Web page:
Thomas Hardy's Ah, Are You Digging On My Grave?

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Many people across the globe believe in some form of afterlife, whether it be reincarnation, Heaven and Hell, or some other version of the ‘ideal utopian land and realm of punishment’ trope. Thomas Hardy decided to dispose of this contemporary way of thinking in order to provide a thought-provoking poem that questions the way we think about death and how it affects others. In “Ah, Are You Digging On My Grave?,” Thomas Hardy utilizes a peculiar point of view, diction, structure, and tone to develop the meaning that people remember someone differently after death based on their relationship.
One of the most influential aspects of a poem is the point of view. The point of view, or perspective, allows the poet to control how new information is presented to
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In this poem, Hardy gave the speaker a unique point of view that is not often seen in writing. To elaborate, by choosing to make the speaker deceased, Hardy allows the reader to experience the story from the perspective of a character that is buried underground. In particular, numerous times throughout the poem, the speaker asks, “who is digging on my grave?” (Hardy 19). By including this in his poem, Hardy is confirming that the speaker is indeed dead. This strange perspective sets up the poem to allow the message to be conveyed, as the theme would have to be different if the speaker was alive. This also helps to build suspense because both the reader and the speaker are unable to discern what is happening above ground. As can be seen, the peculiar yet effective perspective from Hardy supports the theme by allowing the reader to understand how the theme can be conveyed.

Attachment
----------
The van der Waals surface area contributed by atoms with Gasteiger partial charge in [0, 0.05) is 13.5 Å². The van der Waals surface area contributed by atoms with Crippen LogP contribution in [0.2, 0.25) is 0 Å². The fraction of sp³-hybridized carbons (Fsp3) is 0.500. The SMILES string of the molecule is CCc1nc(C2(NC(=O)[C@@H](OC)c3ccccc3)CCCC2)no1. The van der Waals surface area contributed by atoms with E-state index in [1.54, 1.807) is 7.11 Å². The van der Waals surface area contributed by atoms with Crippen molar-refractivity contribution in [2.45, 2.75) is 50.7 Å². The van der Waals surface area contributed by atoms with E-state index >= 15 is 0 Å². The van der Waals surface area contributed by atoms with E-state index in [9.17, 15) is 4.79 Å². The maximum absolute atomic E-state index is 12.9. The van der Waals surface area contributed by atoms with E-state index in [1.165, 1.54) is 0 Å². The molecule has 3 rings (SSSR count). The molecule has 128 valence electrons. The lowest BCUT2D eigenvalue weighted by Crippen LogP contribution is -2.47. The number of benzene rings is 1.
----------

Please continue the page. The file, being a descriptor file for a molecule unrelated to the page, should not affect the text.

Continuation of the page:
Similarly, diction is another crucial component of a poem, as it arguably contributes the most to establishing a theme. In “Ah, Are You Digging on My Grave?,” the diction helps support the reader’s own assumptions of the relationship before death between the speaker and whomever is being discussed. As proof, early in the

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